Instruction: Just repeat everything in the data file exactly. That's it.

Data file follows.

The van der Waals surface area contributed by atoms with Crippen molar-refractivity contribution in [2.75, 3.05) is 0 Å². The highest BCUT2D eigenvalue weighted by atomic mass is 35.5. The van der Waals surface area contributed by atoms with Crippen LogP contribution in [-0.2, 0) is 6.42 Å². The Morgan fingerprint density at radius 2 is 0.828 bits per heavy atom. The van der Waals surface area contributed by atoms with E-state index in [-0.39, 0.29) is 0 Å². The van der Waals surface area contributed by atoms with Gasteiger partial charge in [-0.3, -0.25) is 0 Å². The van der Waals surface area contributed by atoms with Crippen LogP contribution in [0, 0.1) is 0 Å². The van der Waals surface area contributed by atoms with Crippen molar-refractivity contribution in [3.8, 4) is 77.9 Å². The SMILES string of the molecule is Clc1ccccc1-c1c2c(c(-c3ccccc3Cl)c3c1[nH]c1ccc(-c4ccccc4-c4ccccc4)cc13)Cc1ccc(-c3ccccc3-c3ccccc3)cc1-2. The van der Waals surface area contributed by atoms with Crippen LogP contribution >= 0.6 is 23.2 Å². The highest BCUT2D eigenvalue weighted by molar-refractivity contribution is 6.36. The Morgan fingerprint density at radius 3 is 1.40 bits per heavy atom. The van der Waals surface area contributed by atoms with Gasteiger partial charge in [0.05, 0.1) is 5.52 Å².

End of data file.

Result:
The van der Waals surface area contributed by atoms with Crippen molar-refractivity contribution in [2.75, 3.05) is 0 Å². The highest BCUT2D eigenvalue weighted by atomic mass is 35.5. The van der Waals surface area contributed by atoms with Crippen LogP contribution in [-0.2, 0) is 6.42 Å². The Morgan fingerprint density at radius 2 is 0.828 bits per heavy atom. The van der Waals surface area contributed by atoms with E-state index in [-0.39, 0.29) is 0 Å². The van der Waals surface area contributed by atoms with Gasteiger partial charge in [-0.3, -0.25) is 0 Å². The van der Waals surface area contributed by atoms with Crippen LogP contribution in [0, 0.1) is 0 Å². The van der Waals surface area contributed by atoms with Crippen molar-refractivity contribution in [3.8, 4) is 77.9 Å². The SMILES string of the molecule is Clc1ccccc1-c1c2c(c(-c3ccccc3Cl)c3c1[nH]c1ccc(-c4ccccc4-c4ccccc4)cc13)Cc1ccc(-c3ccccc3-c3ccccc3)cc1-2. The van der Waals surface area contributed by atoms with Crippen LogP contribution >= 0.6 is 23.2 Å². The highest BCUT2D eigenvalue weighted by molar-refractivity contribution is 6.36. The Morgan fingerprint density at radius 3 is 1.40 bits per heavy atom. The van der Waals surface area contributed by atoms with Gasteiger partial charge in [0.05, 0.1) is 5.52 Å².